A tribute to the films, people, and technology that have shaped our modern cinema.
10. Titanic - 1997. The first Billion Dollar film. With a worldwide box office of over a billion dollars, James Cameron ushered in a new era of blockbuster films, and has retained the title of biggest movie ever till a few years ago when his Avatar film surpassed Titanic. It also was the most expensive film for its time, costing over $200 million. Again, Titanic greased the wheels of movie studios, where nowadays many films are made annually with budgets over $100 million.
9. CGI - 1971. With the invention of CGI, filmmakers are given a broad new paintbrush which enables them to pull off visual effects previously never imagined. The first noticeable use of CGI was in 1971's The Andromeda Strain, with the CGI map of the underground lab. As the technology involved, movies like Jurassic Park, The Phantom Menace, Lord of the Rings, Iron Man, and a plethora of others came to life.
8. Birth Of A Nation - 1915. D.W. Griffith's landmark film, originally called the Clansman, named after the novel that inspired this film. Despite the obvious racial themes of this film, D.W. Griffith pioneered this 3 hour feature length film with techniques still used today. He broke ground with the expressive close-up, naturalistic acting, use of flashbacks, cross-cutting and more that endure today as the structural principles of narrative filmmaking. With an extravagant ticket price of $2, it was the first true Hollywood blockbuster, and the first film to be shown in the White House.
7. Star Wars - 1977. George Lucas created this film which literally created an Empire. From this film spawned top Hollywood companies such as LucasFilm, THX, Skywalker Sound, and Industrial Light and Magic. It changed the way films were marketed with a multi-million dollar merchandise tie-in. It also cemented science-fiction into a legitimate film genre. With 10 Oscar nominations, including Best Picture, Star Wars left its mark on pop-culture and the film industry forever.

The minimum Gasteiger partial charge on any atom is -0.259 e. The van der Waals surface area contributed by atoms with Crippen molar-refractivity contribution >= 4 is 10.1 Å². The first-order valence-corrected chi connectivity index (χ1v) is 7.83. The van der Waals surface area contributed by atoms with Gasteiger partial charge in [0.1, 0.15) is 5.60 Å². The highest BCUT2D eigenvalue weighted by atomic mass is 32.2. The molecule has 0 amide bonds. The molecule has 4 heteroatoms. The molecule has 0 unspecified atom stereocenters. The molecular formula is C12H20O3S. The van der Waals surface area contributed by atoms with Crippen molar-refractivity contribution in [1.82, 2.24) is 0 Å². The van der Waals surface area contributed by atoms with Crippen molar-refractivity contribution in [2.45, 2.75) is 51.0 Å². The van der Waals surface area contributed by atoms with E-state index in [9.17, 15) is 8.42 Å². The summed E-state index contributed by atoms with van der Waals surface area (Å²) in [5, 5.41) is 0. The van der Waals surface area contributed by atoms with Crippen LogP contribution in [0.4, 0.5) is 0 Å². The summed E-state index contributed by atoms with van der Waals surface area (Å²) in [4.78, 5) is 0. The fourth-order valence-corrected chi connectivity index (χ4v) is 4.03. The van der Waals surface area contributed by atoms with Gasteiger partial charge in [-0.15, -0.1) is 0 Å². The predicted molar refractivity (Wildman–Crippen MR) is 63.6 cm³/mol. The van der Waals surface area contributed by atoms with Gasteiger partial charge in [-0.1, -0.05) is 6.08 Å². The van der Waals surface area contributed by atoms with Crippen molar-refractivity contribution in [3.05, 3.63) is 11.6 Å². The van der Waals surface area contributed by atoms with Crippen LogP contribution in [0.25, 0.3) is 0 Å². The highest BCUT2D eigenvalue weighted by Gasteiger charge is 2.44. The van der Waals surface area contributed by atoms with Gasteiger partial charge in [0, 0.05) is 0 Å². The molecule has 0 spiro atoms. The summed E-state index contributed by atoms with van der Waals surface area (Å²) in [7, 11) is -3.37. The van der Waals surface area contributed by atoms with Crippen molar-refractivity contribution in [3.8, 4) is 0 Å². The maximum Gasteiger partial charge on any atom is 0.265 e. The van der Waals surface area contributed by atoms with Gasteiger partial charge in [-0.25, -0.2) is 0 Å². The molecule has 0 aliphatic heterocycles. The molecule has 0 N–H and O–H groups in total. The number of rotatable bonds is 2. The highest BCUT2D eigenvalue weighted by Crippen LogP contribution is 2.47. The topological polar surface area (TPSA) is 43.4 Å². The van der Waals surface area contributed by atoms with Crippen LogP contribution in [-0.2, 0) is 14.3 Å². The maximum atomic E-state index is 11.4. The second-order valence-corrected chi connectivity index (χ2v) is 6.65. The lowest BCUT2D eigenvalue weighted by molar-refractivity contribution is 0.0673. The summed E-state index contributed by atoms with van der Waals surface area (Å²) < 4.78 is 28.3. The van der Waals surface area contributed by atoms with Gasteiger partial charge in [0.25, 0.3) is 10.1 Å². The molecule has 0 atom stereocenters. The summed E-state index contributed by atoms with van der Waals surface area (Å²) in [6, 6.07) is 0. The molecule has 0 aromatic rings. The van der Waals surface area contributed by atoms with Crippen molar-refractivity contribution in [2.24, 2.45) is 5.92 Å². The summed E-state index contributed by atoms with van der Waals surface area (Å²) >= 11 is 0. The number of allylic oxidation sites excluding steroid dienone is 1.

6. Citizen Kane - 1941. 24 year old Orson Welles is the first in cinematic history to be nominated in four categories; producer, actor, director, and writer. The title character is modeled after real life William Randolf Hearst, which isn't a surprise to learn the film was banned from advertising in all of Hearst's publications. Citizen Kane is known for many filmmaking innovations including overlapping dialogue, layered sound, non-linear storytelling, montage, low-angle shots, deep-focus composition, and low key noirish lighting.
5. Georges Melies - 1899. French magician turned film-maker, he became the industries first to use artificially-arranged scenes to construct a narrative story. Known as the father of special effects, he used unheard of techniques like stop-motion photography, double and triple exposure, disappearing objects and dissolves/fades. He has written, directed and starred in over 400 films, most notably A Trip To The Moon.
4. Kinetoscope - 1891. The first recognizable motion picture machine, invented in 1891 by Thomas Edison and partner W.K.L Dickson. The first public U.S. display of the Kinetoscope occurred at the Edison Laboratories to the Federation of Women's Clubs. The very short film was the test film titled Dickson's Greeting, which Dickson smiled, waived, and bowed. Edison submitted patent which was finally approved in1893, where it began receiving commercial use.
3. Becky Sharp - 1935. This was the first feature length film to be shot in technicolor. It is based on the William Makepeace Thackeray novel Vanity Fair. By 1937, the Wizard of Oz and Gone With The Wind benefited from the polishing up of this technique, but Becky Sharp was the first.
2. The Jazz Singer - 1927. The first feature length "talkie". This is the film that truly ushered in cinema to the modern age. It ended the silent film era, as movies literally came to life in both sight and sound. Now, dialogue and audio effects can be placed into film making cinemas more of a theatrical experience and less of a novelty.
1. The Cinematographe - 1900. At the start of the 20th Century, the Lumiere Bros invented the Cinematographe, the grandfather of the modern day movie projector. Taking the concept of the kinetoscope, but projecting it outwards, whole audiences could watch a film simultaneously as it was shown on walls, screens and curtains. This of course led to the concept of movie houses and theaters. Indeed, this was so influential, watching projected films in theaters is still practiced over 110 years later.